· Arthur Glynn: We are coming out of the worst recession since 2008 and have yet to experience the true fallout for our city. I believe it is unconscionable to ask our taxpayers to pay even more taxes/fees currently when so many are suffering.
· Olivia Lupia: I do not support an increase to the TOPS Tax as increasing funding for parks and open space maintenance should not be a high priority for the city, especially during a time when our focus should be on fully reopening city so our citizens can resume their livelihoods.
· Yolanda Avila:
Yes, I would support an increase to the TOPs Tax. There is no question that our parks are under-funded and the TOPs tax is one way to get additional funding. However, as a city we need to look at long-term solutions to funding essential city services, like parks. Sales taxes are regressive by nature – and are less predictable when we have an economic downturn. Eventually, we need to consider a balance of sources to fund city services.
· Regina English: Yes, I would support an increase because I believe that people will invest in what they enjoy doing which is spending time outside with family and friends on trails, open spaces and parks that are clean, safe and accessible.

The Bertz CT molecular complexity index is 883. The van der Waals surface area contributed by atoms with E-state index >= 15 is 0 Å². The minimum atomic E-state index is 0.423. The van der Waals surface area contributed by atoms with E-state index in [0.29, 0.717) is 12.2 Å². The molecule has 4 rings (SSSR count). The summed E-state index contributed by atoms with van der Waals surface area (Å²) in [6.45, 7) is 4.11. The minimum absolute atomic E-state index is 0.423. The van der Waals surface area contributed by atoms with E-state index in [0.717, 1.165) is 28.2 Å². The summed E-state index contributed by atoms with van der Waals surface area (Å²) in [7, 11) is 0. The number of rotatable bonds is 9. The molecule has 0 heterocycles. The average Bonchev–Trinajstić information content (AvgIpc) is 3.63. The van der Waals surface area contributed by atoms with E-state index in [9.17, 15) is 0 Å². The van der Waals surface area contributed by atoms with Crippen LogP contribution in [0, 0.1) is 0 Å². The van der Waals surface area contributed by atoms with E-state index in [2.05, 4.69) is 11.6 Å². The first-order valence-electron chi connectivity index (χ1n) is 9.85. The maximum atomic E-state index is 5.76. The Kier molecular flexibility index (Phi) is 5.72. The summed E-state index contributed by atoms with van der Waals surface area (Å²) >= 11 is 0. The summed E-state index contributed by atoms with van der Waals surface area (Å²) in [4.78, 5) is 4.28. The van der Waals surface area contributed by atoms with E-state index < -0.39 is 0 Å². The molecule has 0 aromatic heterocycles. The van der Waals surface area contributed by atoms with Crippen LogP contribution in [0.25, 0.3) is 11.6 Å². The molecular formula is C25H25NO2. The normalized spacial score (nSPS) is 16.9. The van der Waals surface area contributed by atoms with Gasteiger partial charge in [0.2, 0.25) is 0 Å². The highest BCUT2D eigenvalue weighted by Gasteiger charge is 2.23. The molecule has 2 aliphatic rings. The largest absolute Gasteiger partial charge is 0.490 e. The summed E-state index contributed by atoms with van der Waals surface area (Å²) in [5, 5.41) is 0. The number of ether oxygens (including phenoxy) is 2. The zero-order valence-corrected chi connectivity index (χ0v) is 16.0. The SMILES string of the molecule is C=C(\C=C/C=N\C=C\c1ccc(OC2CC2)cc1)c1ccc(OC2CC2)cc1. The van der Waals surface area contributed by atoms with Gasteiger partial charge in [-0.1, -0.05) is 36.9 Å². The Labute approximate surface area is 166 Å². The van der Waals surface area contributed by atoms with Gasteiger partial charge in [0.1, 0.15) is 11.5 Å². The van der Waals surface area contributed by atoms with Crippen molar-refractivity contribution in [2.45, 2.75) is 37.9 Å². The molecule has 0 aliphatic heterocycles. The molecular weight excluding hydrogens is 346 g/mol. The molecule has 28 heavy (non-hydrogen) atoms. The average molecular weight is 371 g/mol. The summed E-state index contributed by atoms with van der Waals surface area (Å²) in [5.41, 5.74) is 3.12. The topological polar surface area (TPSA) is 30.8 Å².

· Nancy Henjum:
Yes. Colorado Springs has a reputation for being tax-averse, but our citizens have shown a willingness to support taxes for a specific, well-justified purpose. A love of the outdoors unites Coloradans. I would also value looking for longer term strategy for how we fund parks and open space.
· Matt Zelenok: While I support the current TOPS tax and its extension, it is difficult to say without having the ballot language in front of me whether I would support an increase to the tax. If I were to support an increase in the TOPS tax, I believe there should be some flexibility in the spending requirements. There are circumstances that may arise where acquisition may be difficult and maintenance is a higher priority – and it may be appropriate to divert funding from acquisition to maintenance for a period of time.
· Karlie Van Arnam: While I support dedicating tax dollars to TOPS, I do not support a tax increase of any kind at this time. Our citizens and small businesses are suffering from the financial impacts of COVID-19. Ensuring our community recovers from the pandemic must take priority. When appropriate, I would not oppose allowing voters to decide if they want to increase the TOPS tax.
· Justin James-Fletcher: At this time I would not support an increase. The current tax put in place is not set to expire until 2025. Even though it would be a small increase I do think we should hold off on any tax increases until we are completely on the other side of the pandemic.
· Mike O’Malley: No – raising taxes is not the answer.
Visit coloradosprings.gov/city-elections for more Candidate and Campaign information.